Towards the end of July I put cut-comb supers, intended for going to the heather, on top of the supers on strong honey producing colonies in the hope of getting them drawn out. This will give the bees a quick start at the heather.
Preparing honey for the show bench
The Honey Show season is upon us with shows coming up thick and fast in August so now is the time to prepare your exhibits. There are many different classes for you to enter but this article is concentrating on the easiest and that is liquid honey, usually referred to as ‘blossom honey’ in the show schedule. There are three classes for liquid honey and they are light, medium and dark, and this refers to the colour of the honey. You must enter two identical jars in whatever class you are entering. If you are unsure as to the right class for your honey seek advice when you attend the show to set up your exhibits, this usually being the evening before or morning of the show.
With the lid on the judge will consider both jars for:
COLOUR, which must be uniform throughout the exhibit
BRIGHTNESS, a dull appearance may be due to what is called insipient (the start of) granulation or fermentation
CLEANLINESS, exhibits will be examined for foreign material such as black specks, hair and parts of bees
JARS AND LIDS, your exhibit may be rejected if the jars and lids are not identical, if the jar is not filled to the correct level, if there is rust on the lid or if the jar shows signs of old labels.
When the jar is opened the judge will test for AROMA, VISCOSITY, and FLAVOUR, while also examining the surface of the honey for contaminants such as dust and bubbles at the edges.
Here are a few tips in preparing liquid honey for the show. After you have extracted your honey strain it through a fine straining cloth into the settling tank or large bucket and leave to stand for about 24 hours – this will allow any air bubbles etc to rise to the surface. Meanwhile, wash your jars in washing up liquid, plunge into hot water and leave to drain, or you can wash them in the dishwasher. Use identical jars and make sure they are from the same manufacturer by looking at the base of the jar for their mark. Choose lids carefully discarding any that are dirty or scratched. Fill the jars to the correct level, almost the top of the jar, put the lid on and leave to stand overnight. Then remove any air bubbles that may be on the surface by pricking with a needle. Clean the top of the jar with a damp sponge, replace the cap and do not take it off again. The next person to do so will be the judge.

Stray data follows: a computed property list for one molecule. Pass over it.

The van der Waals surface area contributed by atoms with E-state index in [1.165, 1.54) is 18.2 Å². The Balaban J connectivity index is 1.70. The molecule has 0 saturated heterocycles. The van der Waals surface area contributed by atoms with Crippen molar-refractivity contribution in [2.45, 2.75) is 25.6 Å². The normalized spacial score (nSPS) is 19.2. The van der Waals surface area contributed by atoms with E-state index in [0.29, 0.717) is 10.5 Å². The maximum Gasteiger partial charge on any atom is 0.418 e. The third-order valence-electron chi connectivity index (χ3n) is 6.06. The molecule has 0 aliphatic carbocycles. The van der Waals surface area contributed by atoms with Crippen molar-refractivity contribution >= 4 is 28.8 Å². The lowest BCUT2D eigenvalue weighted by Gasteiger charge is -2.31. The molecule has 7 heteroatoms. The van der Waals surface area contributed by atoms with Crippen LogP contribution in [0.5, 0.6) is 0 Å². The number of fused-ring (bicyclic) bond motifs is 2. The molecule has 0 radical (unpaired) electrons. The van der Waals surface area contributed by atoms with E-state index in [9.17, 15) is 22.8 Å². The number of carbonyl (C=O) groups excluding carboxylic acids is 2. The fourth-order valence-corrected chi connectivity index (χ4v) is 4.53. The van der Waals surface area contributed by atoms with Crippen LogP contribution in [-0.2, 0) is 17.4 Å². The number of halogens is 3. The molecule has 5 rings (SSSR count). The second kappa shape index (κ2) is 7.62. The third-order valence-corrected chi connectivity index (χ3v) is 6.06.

Keep your jars in a warm place with a temperature of 75F. If the honey does become cloudy it has started to granulate and you can clear it by putting it in a warming cabinet at about 100-110F or in a saucepan of water with a trivet in the bottom for a few hours. Make sure that the temperature does not exceed 110F or it will ruin the flavour.
When taking your jars to the show, handle them only by the lid with a cloth. Give them a final polish and place on the display stand. Don’t forget to register your entries with the officials and then come back after the judging to reap your due rewards!